Awards at Races

'GUN' versus 'NET' Time

GUN time refers to the amount of time it takes a participant to finish from the 'official start' (in track meets and many professional competitions, the literal vertical shooting of a gun) to when a person finishes. More typically, races begin with the sound of an air horn, siren, whistle, or someone simply yelling, 'Go!' The GUN Time is the time that you see on the large display clock present at nearly all finish lines.

NET time refers to the amount of time it takes a participant to finish based upon when he/she crosses the physical start line. NET time can never be more than GUN time and is always less than GUN time except for those who start literally on the starting line (or only a step or two behind it/based upon time rounding to the next highest second.) NET time can only be provided at events that have transponder equipment (ie. 'start mats') at the start line. Not all events do this; rarely will you ever see a cross country race or track meet with start mats. There are also some road races that do not use start mats.

USATF (United States of America Track & Field) requires that only GUN time be used for awards. Rules 165.16, 245.1, and 245.3 discuss this. In short, the usage of NET time for awards destroys head-to-head competition. A true race is one in which the first to reach the line is the winner. Relying on NET time further creates an unsettling environment in which one competitor may wait until the entire competition has started and then begin running, only to catch up but run behind an opponent without he/she knowing that he/she is there. A true race is one in which the winner of a 'sprint to the finish' is the winner.

Unless your race is a USATF Championship, you are not required to utilize GUN time as your awards basis but AREEP recommends it.

Definitely use GUN time for your overall awards, especially if giving out CASH prizes. We do see a fair amount of races using NET time for the age group awards. If the start of your event takes several minutes for runners to cross the start line, you may feel a stronger inclination to use NET time for the age groups. It is 'fine' to do so (if not a USATF Championship event); above all else, simply make sure that your awards basis is publicly stated somewhere prior to the event.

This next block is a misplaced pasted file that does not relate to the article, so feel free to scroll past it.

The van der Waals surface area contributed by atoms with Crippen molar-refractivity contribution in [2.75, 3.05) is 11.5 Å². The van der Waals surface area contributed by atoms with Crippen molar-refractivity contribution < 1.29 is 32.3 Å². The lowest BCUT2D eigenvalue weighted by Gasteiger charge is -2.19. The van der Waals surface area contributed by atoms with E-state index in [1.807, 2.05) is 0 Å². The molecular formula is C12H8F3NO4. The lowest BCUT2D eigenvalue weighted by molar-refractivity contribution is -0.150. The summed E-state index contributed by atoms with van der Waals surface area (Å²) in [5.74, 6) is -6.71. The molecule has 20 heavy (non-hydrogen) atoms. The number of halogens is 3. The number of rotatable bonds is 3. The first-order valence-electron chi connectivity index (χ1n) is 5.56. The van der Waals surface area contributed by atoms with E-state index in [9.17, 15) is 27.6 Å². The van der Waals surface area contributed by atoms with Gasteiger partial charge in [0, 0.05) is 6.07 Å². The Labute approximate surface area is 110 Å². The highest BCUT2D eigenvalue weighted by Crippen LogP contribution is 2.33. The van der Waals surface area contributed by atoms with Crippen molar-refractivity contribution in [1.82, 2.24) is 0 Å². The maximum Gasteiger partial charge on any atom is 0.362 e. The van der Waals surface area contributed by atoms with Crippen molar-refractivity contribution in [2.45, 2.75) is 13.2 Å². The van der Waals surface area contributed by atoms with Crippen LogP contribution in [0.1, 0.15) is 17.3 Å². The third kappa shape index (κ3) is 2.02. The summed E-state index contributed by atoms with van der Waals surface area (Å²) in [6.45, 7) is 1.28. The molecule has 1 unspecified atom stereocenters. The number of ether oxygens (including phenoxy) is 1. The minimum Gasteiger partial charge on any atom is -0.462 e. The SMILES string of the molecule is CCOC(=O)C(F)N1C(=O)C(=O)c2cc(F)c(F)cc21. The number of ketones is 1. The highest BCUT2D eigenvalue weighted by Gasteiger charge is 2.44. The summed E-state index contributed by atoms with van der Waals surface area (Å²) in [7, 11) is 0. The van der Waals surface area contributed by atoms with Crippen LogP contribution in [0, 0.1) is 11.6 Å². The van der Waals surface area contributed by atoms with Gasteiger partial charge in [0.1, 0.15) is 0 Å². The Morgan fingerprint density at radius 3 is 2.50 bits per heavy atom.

Award Categories

Nearly all races offer awards. Typically races give out 'overall' awards to the first three males to finish the race and to the first three females to finish the race.

They then give out awards in age groups by gender, for which those already given 'overall' awards are excluded.
Most often, it is the top three in each age group, either by '5 year' or '10 year' groupings.
Most races utilize an award structure like this:
Top 3M and Top 3F Overall
Top 3M and Top 3F in the following (mostly) 10 year age groups:
12 and under
13-19
20-29
30-39
40-49
50-59
60-69
70+
You may decide that rather than 70+ to go:
70-79
80+
For races that want to provide more awards, options include awarding more people per category and/or using a narrower grouping, like the (mostly) 5 year age group, ie:
14 and under
15-19
20-24
25-29
30-34
35-39
40-44
45-49
50-54
55-59
60-64
65-69
70-74
75+

Once again, depending upon your event you may decide to use narrower age groups in the youngest and oldest divisions and/or vary the amount of awards based upon the group.
Getting Creative
Some races chose to give out awards to one person per every age at the event while others don't have any age group awards.

There is no 'right' nor 'wrong' awards structure; rather your choice in giving out awards is merely something that ultimately both affects the budget of the event (and ultimately the entry fee) along with a runner's choice to participate or not.

The only thing AREEP strongly implores you to do is this: honor what you say. If your event website says you are giving out 2-foot-tall trophies in 5 year age groups, do it.